rechargeable inspection lamp

Discussion in 'The Projects Forum' started by rsooty, Nov 9, 2013.

  1. rsooty

    Thread Starter New Member

    Nov 9, 2013
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    Hi all. I'm relatively new to electronics so looking for some advice on a rechargeable inspection lamp I want to make. I have ordered 5 1w high power LED's and 20mm heatsinks and will design around these.
    I need help to decide on a battery and how to recharge it.
    The LEDs are 1.2w 130lm 350ma 3-3.2v. I need about 3hours useage from a charge minimum.
    All input welcome.
     
  2. MrChips

    Moderator

    Oct 2, 2009
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    If you require 350ma for 3 hours then you will need in excess of 1000mAh battery.
     
  3. John P

    AAC Fanatic!

    Oct 14, 2008
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    Better to think in terms of Watt-hrs when there's a switching converter involved, as there undoubtedly will be. So it seems to me as if it's 15 W-h, 5 LEDs at 1W each, times 3 hours of operation.

    This online listing:
    http://www.allaboutbatteries.com/Energy-tables.html

    says that a NiCd, NiMH or LI AA cell has 1.2, 2.5 or 3.1 W-H capacity respectively. Or maybe it makes more sense to use just a couple of larger batteries; 2 NiMH D cells would give you more than you need.
     
  4. wayneh

    Expert

    Sep 9, 2010
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    My preference would be 4 AAs you can find in any Walmart or hardware store, along with the appropriate charger. These typically have a capacity of 2000mAh or more.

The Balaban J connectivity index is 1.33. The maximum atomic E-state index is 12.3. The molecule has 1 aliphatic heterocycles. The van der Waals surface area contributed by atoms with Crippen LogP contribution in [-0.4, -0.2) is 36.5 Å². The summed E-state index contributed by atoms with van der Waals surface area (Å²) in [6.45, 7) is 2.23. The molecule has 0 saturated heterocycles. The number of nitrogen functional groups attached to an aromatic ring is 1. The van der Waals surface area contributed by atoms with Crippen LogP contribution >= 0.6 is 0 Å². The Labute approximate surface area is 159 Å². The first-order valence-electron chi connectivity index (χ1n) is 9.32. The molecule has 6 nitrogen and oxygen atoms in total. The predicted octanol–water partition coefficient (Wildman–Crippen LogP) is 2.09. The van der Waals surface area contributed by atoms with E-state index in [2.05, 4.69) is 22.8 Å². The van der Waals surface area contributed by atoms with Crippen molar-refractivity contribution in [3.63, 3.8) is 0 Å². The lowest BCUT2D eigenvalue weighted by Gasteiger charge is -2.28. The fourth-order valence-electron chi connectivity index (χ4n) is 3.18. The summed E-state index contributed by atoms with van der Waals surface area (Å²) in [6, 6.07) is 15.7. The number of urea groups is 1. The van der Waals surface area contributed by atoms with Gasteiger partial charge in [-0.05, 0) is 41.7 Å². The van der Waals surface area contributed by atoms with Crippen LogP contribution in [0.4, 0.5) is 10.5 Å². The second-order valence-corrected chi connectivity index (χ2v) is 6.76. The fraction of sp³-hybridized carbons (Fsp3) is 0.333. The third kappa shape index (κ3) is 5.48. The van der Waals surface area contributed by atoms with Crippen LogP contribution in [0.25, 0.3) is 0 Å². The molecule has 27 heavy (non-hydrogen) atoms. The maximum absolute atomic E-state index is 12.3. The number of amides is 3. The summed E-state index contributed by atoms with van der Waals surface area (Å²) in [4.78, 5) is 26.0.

You'll need a plan for limiting the current to the LEDs. The low-tech approach would be a current limiting resistor on each LED. A more efficient approach would be a DC-DC converter meant for driving LEDs. You can find these on e-bay and they're not expensive.
     
  5. bountyhunter

    Well-Known Member

    Sep 7, 2009
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    That's a good choice. The AA NiMh come in 2000 - 2500 mA-hr rating and they are pretty cheap in two or four packs. They sell them everywhere because the small cameras always used to use them.
     
  6. bountyhunter

    Well-Known Member

    Sep 7, 2009
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    Youcould also use a rechargeable single Li cell which has a usable voltage range from 4.2 V (peak full charge) down to about 2.7V end of discharge cycle. They would be smaller and lighter than NI-MH but more complicated to recharge and voltage profile is not as constant as Ni types.
     
  7. Alec_t

    AAC Fanatic!

    Sep 17, 2013
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    Post deleted.
     
    Last edited: Nov 9, 2013
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